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Consider the usual Lebesgue spaces. Amid one of my studies, I started wondering if it is possible to find an example that satisfies the following problem:

Problem. Consider arbitrary elements $1 \leqslant p \leqslant q < \infty$ and $0 \leqslant \lambda < n\left( 1 - \frac{p}{q}\right)$, where $n$ represents the dimension of the space we're working in (in this case, assume it is $\mathbb R^n$). My goal is to find a function $f$ defined on $\mathbb R^n$ such that $f \in L^q(\mathbb R^n)$ and additionally $f$ has to satisfy the following property:

$$ \sup_{x \in \mathbb R^n, \, r > 0} r^{-\lambda} \int_{B(x,r)} |f(y)|^p \, dy = \infty. $$

Does anyone have an idea of a function that possibly satisfies this requirements?

Thanks for any help in advance.

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  • $\begingroup$ You need $p<q$. $\endgroup$
    – user469053
    Feb 26 at 15:09
  • $\begingroup$ @user469053 Thanks for your comment. If we take $p = q$ then the additional condition becomes $$ \sup_{x \in \mathbb R^n, \, r > 0} r^{-\lambda} \int_{B(x,r)} |f(y)|^q \, dy = \infty. $$ Assuming that we find a function $f$ such that $f \in L^q(\mathbb R^n)$ then we would guarantee that $$ \int_{B(x,r)} |f(y)|^q \, dy < \infty, $$ for every $x \in \mathbb R^n$ and $r > 0$. Obviously now if we take $\lambda = 0$ the condition fails, which means that you are right. Altought, I don't think it is that simple if we don't allow the case $\lambda = 0$. Either way, do you have an example for $p < q$? $\endgroup$
    – xyz
    Feb 26 at 15:12
  • $\begingroup$ I would recommend trying a function of the form $$f(y)=\left\{\begin{array}{ll} |y|^\alpha & : |y|\geqslant 1 \\ 0 & : |y|<1.\end{array}\right.$$ We can integrate this on spherical coordinates because it's spherically symmetric, so the integrals will become $1D$-integrals of $r$. We'll want $\alpha$ to be negative. For $y$ with $|y|$ large, $|y|^{\alpha q}=(|y|^\alpha)^q$ will be smaller than $|y|^{\alpha p}=(|y|^\alpha)^p$, because we're taking the small number $|y|^\alpha$ and raising it to a larger power ($q>p$). Choose $\alpha$ carefully based on $\lambda$. $\endgroup$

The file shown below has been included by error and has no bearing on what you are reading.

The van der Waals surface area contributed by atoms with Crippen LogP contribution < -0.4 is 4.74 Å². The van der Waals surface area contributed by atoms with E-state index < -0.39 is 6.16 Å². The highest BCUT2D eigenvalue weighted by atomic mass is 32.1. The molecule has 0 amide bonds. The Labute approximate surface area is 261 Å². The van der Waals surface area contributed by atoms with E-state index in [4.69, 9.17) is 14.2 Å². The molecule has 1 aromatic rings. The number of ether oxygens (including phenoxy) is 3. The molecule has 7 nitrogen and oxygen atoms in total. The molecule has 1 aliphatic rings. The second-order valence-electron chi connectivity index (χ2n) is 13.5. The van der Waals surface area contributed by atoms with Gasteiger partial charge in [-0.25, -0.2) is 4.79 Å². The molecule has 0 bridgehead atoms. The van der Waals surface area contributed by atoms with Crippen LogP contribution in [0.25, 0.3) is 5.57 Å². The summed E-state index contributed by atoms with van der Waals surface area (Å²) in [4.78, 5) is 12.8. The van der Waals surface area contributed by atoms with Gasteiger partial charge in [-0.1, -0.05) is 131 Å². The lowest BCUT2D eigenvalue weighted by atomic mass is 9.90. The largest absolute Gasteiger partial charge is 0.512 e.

– user469053
    Feb 26 at 15:15
  • $\begingroup$ @user469053 Do you think it is possible to find a counter example if we exclude the case $\lambda = 0$ and consider $1 \leqslant p \leqslant q < \infty$ ? $\endgroup$
    – xyz
    Feb 26 at 15:31
  • $\begingroup$ If $p=q$, then there is no $\lambda$ satisfying $$0\leqslant \lambda < n(1-p/q),$$ since $1-p/q=0$. Otherwise yes, I think the example I alluded to should work. $\endgroup$
    – user469053
    Feb 26 at 15:33

1 Answer 1

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We use spherical coordinates, so every point in $\mathbb{R}^n\setminus\{0\}$ can be uniquely represented as a pair $(r,\theta)$, where $r>0$ and $\theta\in S^{n-1}$, the unit sphere. If $\mu$ is the (non-normalized) Haar measure on the unit sphere, integrating in spherical coordinates is $$\int_0^\infty \int_{S^{n-1}} f(r,\theta)d\mu(\theta)r^{n-1}dr.$$ This is because we're integrating over different spheres of radius $r$. For a fixed $r>0$, the integral $\int_{S^{n-1}}f(r,\theta)d\mu(\theta)$ is the integral of the function over the fixed sphere of radius $r$ centered at $0$. Scaling the sphere by a factor of $r$ scales the surfaces areas (which is what $\mu$ is capturing) by a factor of $r^{n-1}$, which is where the $n-1$ comes from.